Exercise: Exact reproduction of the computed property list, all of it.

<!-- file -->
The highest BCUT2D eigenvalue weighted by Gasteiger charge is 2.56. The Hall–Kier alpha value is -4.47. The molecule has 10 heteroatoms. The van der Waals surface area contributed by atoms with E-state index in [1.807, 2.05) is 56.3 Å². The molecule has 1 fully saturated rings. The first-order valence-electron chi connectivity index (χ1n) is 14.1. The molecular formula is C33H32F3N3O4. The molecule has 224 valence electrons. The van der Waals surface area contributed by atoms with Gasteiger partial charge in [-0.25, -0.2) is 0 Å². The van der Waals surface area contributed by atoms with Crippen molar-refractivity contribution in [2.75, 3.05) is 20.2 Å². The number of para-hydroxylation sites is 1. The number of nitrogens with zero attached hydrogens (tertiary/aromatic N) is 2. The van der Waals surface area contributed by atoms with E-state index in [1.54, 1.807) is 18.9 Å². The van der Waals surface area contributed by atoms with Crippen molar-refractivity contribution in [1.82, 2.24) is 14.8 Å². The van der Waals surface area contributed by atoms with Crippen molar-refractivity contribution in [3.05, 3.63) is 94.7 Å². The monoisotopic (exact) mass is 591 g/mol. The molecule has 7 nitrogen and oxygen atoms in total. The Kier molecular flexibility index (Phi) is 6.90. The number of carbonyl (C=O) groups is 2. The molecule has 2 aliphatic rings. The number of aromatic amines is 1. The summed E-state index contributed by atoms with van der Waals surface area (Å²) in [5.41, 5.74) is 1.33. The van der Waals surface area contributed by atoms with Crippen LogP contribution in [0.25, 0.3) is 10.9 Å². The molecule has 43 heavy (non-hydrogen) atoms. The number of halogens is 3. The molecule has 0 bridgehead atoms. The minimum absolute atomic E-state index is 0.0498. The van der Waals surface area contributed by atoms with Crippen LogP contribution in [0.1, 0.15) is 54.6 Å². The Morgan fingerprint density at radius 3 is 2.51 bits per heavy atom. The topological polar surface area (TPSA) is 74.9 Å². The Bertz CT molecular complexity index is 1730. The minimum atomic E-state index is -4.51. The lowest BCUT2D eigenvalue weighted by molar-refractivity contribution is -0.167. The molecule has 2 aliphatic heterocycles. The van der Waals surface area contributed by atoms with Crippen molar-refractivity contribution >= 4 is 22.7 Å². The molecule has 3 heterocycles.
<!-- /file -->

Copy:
The highest BCUT2D eigenvalue weighted by Gasteiger charge is 2.56. The Hall–Kier alpha value is -4.47. The molecule has 10 heteroatoms. The van der Waals surface area contributed by atoms with E-state index in [1.807, 2.05) is 56.3 Å². The molecule has 1 fully saturated rings. The first-order valence-electron chi connectivity index (χ1n) is 14.1. The molecular formula is C33H32F3N3O4. The molecule has 224 valence electrons. The van der Waals surface area contributed by atoms with Gasteiger partial charge in [-0.25, -0.2) is 0 Å². The van der Waals surface area contributed by atoms with Crippen molar-refractivity contribution in [2.75, 3.05) is 20.2 Å². The number of para-hydroxylation sites is 1. The number of nitrogens with zero attached hydrogens (tertiary/aromatic N) is 2. The van der Waals surface area contributed by atoms with E-state index in [1.54, 1.807) is 18.9 Å². The van der Waals surface area contributed by atoms with Crippen molar-refractivity contribution in [1.82, 2.24) is 14.8 Å². The van der Waals surface area contributed by atoms with Crippen molar-refractivity contribution in [3.05, 3.63) is 94.7 Å². The monoisotopic (exact) mass is 591 g/mol. The molecule has 7 nitrogen and oxygen atoms in total. The Kier molecular flexibility index (Phi) is 6.90. The number of carbonyl (C=O) groups is 2. The molecule has 2 aliphatic rings. The number of aromatic amines is 1. The summed E-state index contributed by atoms with van der Waals surface area (Å²) in [5.41, 5.74) is 1.33. The van der Waals surface area contributed by atoms with Crippen LogP contribution in [0.25, 0.3) is 10.9 Å². The molecule has 43 heavy (non-hydrogen) atoms. The number of halogens is 3. The molecule has 0 bridgehead atoms. The minimum absolute atomic E-state index is 0.0498. The van der Waals surface area contributed by atoms with Crippen LogP contribution in [0.1, 0.15) is 54.6 Å². The Morgan fingerprint density at radius 3 is 2.51 bits per heavy atom. The topological polar surface area (TPSA) is 74.9 Å². The Bertz CT molecular complexity index is 1730. The minimum atomic E-state index is -4.51. The lowest BCUT2D eigenvalue weighted by molar-refractivity contribution is -0.167. The molecule has 2 aliphatic heterocycles. The van der Waals surface area contributed by atoms with Crippen molar-refractivity contribution >= 4 is 22.7 Å². The molecule has 3 heterocycles.